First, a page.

Returning control to paralyzed limbs one nerve at a time.

A few months ago we reported on a fascinating study undertaken by Andy Schwartz and colleagues at the University of Pittsburgh, who developed a brain-machine interface that when implanted into the motor cortex, the part of the brain responsible for controlling voluntary muscle movements,  of monkeys allowed then to control a robot arm with surprising precision.  This week Chet Moritz and colleagues at Washington National Primate Research Center have published another exciting paper  (1) online in the journal Nature that describes an alternative approach to the use of brain-machine interfaces to overcome paralysis.

Rather than use an implant that monitors the activity of groups of nerve cells in the motor cortex and then use complex algorithms to decode this activity and calculate appropriate control signals for external devices, the approach used by the University of Pittsburg group, Chet Moritz and colleagues used a brain implant that could detect the activity of a single nerve cell and then home in on it and measure its activity. These implants were placed in the part of the monkey motor cortex responsible for controlling the wrist muscle and used implanted wires to directly stimulate the wrist muscles using a technique known as functional electrical stimulation (FES).  Monkeys whose wrist muscles had been temporarily paralyzed by injection of anaesthetic to the nerves that control them, quickly learned to control their wrist muscles again using the brain implant-FES system. The wrist muscle movements in turn controlled the location of a cursor on a screen, and by moving the cursor to particular locations in a screen the monkeys could gain rewards in the form of a tasty snack. More surprisingly the scientists found that monkeys could also learn to use motor cortex neurons that were not normally involved in controlling the wrist muscles to control the wrist muscles.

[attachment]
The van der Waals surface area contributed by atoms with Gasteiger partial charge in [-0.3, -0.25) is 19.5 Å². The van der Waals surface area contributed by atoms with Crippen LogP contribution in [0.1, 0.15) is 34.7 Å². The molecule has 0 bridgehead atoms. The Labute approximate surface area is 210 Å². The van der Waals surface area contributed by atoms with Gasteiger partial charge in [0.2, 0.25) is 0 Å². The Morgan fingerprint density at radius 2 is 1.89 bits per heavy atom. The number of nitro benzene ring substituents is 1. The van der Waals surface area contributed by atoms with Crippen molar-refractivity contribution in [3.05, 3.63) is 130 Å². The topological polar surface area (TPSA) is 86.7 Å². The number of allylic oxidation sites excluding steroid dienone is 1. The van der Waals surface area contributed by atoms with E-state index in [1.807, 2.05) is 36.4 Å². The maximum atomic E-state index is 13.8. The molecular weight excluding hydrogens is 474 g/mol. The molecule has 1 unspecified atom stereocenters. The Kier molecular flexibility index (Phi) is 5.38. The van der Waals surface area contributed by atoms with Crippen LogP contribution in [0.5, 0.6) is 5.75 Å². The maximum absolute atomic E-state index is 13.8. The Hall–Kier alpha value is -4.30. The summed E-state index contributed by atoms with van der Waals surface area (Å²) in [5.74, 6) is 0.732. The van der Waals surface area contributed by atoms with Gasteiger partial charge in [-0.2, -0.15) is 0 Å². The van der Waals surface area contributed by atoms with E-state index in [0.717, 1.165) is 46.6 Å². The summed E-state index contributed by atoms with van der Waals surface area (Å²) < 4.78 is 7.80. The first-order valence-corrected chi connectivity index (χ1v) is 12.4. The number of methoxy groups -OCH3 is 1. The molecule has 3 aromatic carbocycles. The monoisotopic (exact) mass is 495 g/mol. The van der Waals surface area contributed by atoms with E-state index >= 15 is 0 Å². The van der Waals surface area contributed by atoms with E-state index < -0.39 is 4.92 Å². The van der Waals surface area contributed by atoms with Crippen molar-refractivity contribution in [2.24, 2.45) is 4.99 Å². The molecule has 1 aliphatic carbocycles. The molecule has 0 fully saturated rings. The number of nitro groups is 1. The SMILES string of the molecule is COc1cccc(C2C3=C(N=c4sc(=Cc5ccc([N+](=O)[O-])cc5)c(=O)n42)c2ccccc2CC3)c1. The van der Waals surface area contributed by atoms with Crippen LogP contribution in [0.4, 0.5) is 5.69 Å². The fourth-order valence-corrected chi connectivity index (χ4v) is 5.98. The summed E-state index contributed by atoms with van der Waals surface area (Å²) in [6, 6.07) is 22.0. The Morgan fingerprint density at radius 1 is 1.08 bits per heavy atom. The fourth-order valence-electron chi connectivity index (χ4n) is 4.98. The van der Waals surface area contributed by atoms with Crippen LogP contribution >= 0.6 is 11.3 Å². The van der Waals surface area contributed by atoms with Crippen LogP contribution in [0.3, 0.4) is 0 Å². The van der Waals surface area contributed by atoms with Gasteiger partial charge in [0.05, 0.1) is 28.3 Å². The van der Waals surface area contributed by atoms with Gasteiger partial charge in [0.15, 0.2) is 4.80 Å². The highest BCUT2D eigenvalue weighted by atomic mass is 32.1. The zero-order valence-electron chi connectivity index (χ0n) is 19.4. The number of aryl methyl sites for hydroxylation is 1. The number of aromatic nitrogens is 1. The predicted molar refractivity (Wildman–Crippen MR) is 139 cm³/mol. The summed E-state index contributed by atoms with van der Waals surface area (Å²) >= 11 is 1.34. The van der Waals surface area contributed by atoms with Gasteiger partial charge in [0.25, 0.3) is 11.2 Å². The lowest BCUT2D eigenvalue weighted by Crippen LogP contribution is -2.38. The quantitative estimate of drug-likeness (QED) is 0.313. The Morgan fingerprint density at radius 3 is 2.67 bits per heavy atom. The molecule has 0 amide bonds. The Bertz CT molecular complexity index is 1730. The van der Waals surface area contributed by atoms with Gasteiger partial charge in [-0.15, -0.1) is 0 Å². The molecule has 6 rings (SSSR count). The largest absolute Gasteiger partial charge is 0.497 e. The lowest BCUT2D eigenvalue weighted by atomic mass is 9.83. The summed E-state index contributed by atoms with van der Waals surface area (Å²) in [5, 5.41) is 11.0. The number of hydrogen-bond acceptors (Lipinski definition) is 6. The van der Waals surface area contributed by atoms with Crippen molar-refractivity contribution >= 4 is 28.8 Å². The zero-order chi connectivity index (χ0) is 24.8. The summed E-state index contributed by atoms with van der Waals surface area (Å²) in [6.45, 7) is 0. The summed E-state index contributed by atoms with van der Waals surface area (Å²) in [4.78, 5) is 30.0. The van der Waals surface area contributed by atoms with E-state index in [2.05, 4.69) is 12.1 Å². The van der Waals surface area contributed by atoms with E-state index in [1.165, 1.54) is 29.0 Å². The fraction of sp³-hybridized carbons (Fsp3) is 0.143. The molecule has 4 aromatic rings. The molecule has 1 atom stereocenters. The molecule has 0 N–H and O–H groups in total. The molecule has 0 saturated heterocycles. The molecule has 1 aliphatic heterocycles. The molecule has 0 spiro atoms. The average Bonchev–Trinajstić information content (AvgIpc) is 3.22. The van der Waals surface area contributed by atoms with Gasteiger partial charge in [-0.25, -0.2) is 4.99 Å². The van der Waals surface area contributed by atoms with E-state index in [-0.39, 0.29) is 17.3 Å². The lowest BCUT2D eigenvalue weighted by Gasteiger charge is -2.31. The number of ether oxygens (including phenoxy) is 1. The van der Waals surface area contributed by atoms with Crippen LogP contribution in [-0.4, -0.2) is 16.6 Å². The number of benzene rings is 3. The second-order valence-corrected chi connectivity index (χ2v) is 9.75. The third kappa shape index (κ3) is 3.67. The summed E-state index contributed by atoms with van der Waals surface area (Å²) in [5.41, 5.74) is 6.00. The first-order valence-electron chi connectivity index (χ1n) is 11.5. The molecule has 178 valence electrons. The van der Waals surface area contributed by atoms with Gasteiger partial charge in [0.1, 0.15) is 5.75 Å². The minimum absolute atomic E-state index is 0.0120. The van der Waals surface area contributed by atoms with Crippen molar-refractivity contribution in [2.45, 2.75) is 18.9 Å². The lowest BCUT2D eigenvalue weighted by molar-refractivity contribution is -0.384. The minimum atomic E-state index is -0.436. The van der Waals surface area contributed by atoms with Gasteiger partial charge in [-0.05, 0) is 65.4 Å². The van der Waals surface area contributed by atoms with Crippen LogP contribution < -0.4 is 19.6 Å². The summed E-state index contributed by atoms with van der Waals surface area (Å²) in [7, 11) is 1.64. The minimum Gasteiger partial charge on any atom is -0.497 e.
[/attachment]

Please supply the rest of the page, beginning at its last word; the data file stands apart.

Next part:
This research has caught the attention of the mainstream press, and it’s good to see that the welcome it has received is accompanied by cautionary notes.  There’s no doubt that this is a significant advance, the Washington National Primate Research Center team have shown that a relatively simple device can be used to restore control to paralyzed muscles, but they have so far only demonstrated control of one muscle group whereas a useful limb will require the simultaneous and accurate control of many muscle groups by many nerve cells.  I’m optimistic that this won’t be as much of a problem as it may initially appear since this study, the previous work at the University of Pittsburgh, and indeed the frequently observed ability of patients with brain damage to recover lost functions, all demonstrate that the brain is surprisingly adaptable. Whether using individual nerve cells to control muscles or groups of nerve cells to control robots will prove must useful in the clinic several years down the line is impossible to say right now. It’s quite likely that elements of both techniques will be used in future systems and that he decision as to which approach should be used in an individual paralysis patient will be determined by the nature of the injury and duration of subsequent paralysis.
Several scientists involved in this work have also stressed the importance of sensory feedback, the ability of a patient to “feel” what a paralyzed or robotic limb is doing, and this is an area under investigation by several research groups that will no doubt see further advances in the coming years.  Even without the ability to feel objects, and consequently the ability to more precisely manipulate objects, I’m of the opinion that the ability to use a robotic arm, or even a patients own arm,  has the potential to greatly increase the independence of paralysis patients. For that reason I expect that we will see this technology in the clinic sooner than many people think, and will be a therapeutic advance that many paralysis patients will welcome.

Thanks

Paul Browne

1) Moritz C.T., Perlmutter S.I. and Fetz E.E. “Direct control of paralyzed muscles by cortical neurons” Nature. 2008 October 15. DOI: 10.1038/nature07418 [Epub ahead of print]

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